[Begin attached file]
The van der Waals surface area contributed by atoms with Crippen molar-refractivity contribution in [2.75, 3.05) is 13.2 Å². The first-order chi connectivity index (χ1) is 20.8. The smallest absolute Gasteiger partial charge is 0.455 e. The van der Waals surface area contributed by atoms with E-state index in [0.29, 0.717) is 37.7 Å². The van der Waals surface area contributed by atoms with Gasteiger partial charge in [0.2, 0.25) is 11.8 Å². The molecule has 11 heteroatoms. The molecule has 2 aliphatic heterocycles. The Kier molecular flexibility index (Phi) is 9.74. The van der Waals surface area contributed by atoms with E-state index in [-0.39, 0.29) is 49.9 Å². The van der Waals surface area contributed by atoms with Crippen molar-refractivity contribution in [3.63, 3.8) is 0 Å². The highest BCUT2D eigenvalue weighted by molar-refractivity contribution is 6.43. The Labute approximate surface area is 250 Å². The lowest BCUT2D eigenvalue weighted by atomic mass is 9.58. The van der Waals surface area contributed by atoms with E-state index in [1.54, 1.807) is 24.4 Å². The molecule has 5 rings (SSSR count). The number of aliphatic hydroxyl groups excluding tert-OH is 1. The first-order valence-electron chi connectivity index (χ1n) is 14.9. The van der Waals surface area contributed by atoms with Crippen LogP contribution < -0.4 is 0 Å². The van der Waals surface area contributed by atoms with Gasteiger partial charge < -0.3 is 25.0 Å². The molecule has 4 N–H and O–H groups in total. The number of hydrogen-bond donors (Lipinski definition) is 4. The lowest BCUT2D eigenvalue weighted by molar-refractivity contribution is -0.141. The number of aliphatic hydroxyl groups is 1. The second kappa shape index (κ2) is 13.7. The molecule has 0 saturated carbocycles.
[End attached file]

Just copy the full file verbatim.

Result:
The van der Waals surface area contributed by atoms with Crippen molar-refractivity contribution in [2.75, 3.05) is 13.2 Å². The first-order chi connectivity index (χ1) is 20.8. The smallest absolute Gasteiger partial charge is 0.455 e. The van der Waals surface area contributed by atoms with E-state index in [0.29, 0.717) is 37.7 Å². The van der Waals surface area contributed by atoms with Gasteiger partial charge in [0.2, 0.25) is 11.8 Å². The molecule has 11 heteroatoms. The molecule has 2 aliphatic heterocycles. The Kier molecular flexibility index (Phi) is 9.74. The van der Waals surface area contributed by atoms with E-state index in [-0.39, 0.29) is 49.9 Å². The van der Waals surface area contributed by atoms with Crippen molar-refractivity contribution in [3.63, 3.8) is 0 Å². The highest BCUT2D eigenvalue weighted by molar-refractivity contribution is 6.43. The Labute approximate surface area is 250 Å². The lowest BCUT2D eigenvalue weighted by atomic mass is 9.58. The van der Waals surface area contributed by atoms with E-state index in [1.54, 1.807) is 24.4 Å². The molecule has 5 rings (SSSR count). The number of aliphatic hydroxyl groups excluding tert-OH is 1. The first-order valence-electron chi connectivity index (χ1n) is 14.9. The van der Waals surface area contributed by atoms with Crippen LogP contribution < -0.4 is 0 Å². The van der Waals surface area contributed by atoms with Gasteiger partial charge < -0.3 is 25.0 Å². The molecule has 4 N–H and O–H groups in total. The number of hydrogen-bond donors (Lipinski definition) is 4. The lowest BCUT2D eigenvalue weighted by molar-refractivity contribution is -0.141. The number of aliphatic hydroxyl groups is 1. The second kappa shape index (κ2) is 13.7. The molecule has 0 saturated carbocycles.